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Call Start: 08:00
Call End: 09:09
Q1 2014 Earnings Conference Call
October 25, 2013 / 8:00 a.m. E.T.
Carol Hausner – Executive. Director, IR and Corporate Communications
Dan Junius – President & CEO
Charlie Morris – Chief Development Officer
John Lambert – Chief Scientific Officer
Simos Simeonidis – Cowen and Company
Adnan Butt – RBC Capital Markets
Joel Sendek – Stifel Nicolaus & Company
Yigal Nochomovitz – Morgan Stanley
Cory Kasimov – JPMorgan Chase & Co.
Jason Kantor – Credit Suisse
Mara Goldstein – Cantor Fitzgerald
Thomas Wei – Jefferies & Company
Michael Schmidt – Leerink Swann
Bert Hazlett – Roth Capital Partners
Richard Resnick – William Blair & Company
Previous Statements by IMGN
» ImmunoGen's CEO Presents at 2013 Morgan Stanley Global Healthcare Conference (Transcript)
» ImmunoGen's CEO Discusses F4Q 2013 Results - Earnings Call Transcript
» Immunogen Inc. (IMGN) Management Discusses Q4 2013 Results (Webcast)
Thank you. Good morning. At 6.30 this morning, we issued a press release that summarizes our financial results for our quarter ended September 30, 2013, which is the first quarter of our 2014 fiscal year. I hope you've all had a chance to review it. If not, it's available on our website.
During today's call, we will make forward-looking statements. Our actual results may differ materially from such statements and descriptions of the risks and uncertainties associated with an investment in ImmunoGen are included in our SEC filings, which also can be accessed through our website.
In our call today, our Chief Executive Officer, Dan Junius, will provide an update on ImmunoGen, discuss our financial results, including our updated guidance, and go through our anticipated events. Dr. Charlie Morris, our Chief Development Officer, will discuss our wholly owned product candidates. After our prepared remarks, we'll open the call for questions. Our Chief Scientific Officer, Dr. John Lambert, is here with us for the Q&A part of the call. Dan?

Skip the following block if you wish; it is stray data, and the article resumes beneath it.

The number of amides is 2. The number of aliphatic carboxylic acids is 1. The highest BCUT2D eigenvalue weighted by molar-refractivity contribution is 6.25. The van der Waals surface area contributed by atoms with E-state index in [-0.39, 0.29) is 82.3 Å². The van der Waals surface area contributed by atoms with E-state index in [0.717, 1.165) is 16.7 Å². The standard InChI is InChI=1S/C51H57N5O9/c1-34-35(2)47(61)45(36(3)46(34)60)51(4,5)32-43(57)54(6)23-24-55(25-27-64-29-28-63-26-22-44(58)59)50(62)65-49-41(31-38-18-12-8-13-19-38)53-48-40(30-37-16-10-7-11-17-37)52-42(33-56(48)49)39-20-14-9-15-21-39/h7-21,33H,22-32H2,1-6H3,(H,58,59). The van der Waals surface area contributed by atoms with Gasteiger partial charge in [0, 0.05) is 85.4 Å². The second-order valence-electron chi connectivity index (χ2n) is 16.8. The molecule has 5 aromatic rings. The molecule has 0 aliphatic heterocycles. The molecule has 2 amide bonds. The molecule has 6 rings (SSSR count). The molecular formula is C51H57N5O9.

Thank you, Carol, and good morning, everybody. The last three months have been quite active, both with our own portfolio and our technology, as well as that of our partners, so it's exciting to be able to bring that all together and talk to you about it this morning. On the proprietary front, we're advancing four wholly owned clinical stage compounds. As Carol noted, Charlie will bring you up to speed on what's taking place there.
We also continued to augment our extensive ADC technology portfolio. Just this past week, we reported on a new family of payload agents that we called IGNs, as well as another new linker that we've added to our portfolio to use, potentially in future compounds.
At the same time, there's been extended clinical data coming out to support our flagship maytansinoid-based platform. Within the last couple of months, we've seen additional clinical data on this technology with Kadcyla, as well as with a compound from Sanofi, SAR 566658, and I'll talk more about those, later. Let me start by talking about Kadcyla, where over the last couple of months, we've heard more about sales, we've seen some additional data that's been published, there have been approvals in a number of jurisdictions, as well as more information on study plans that are coming up.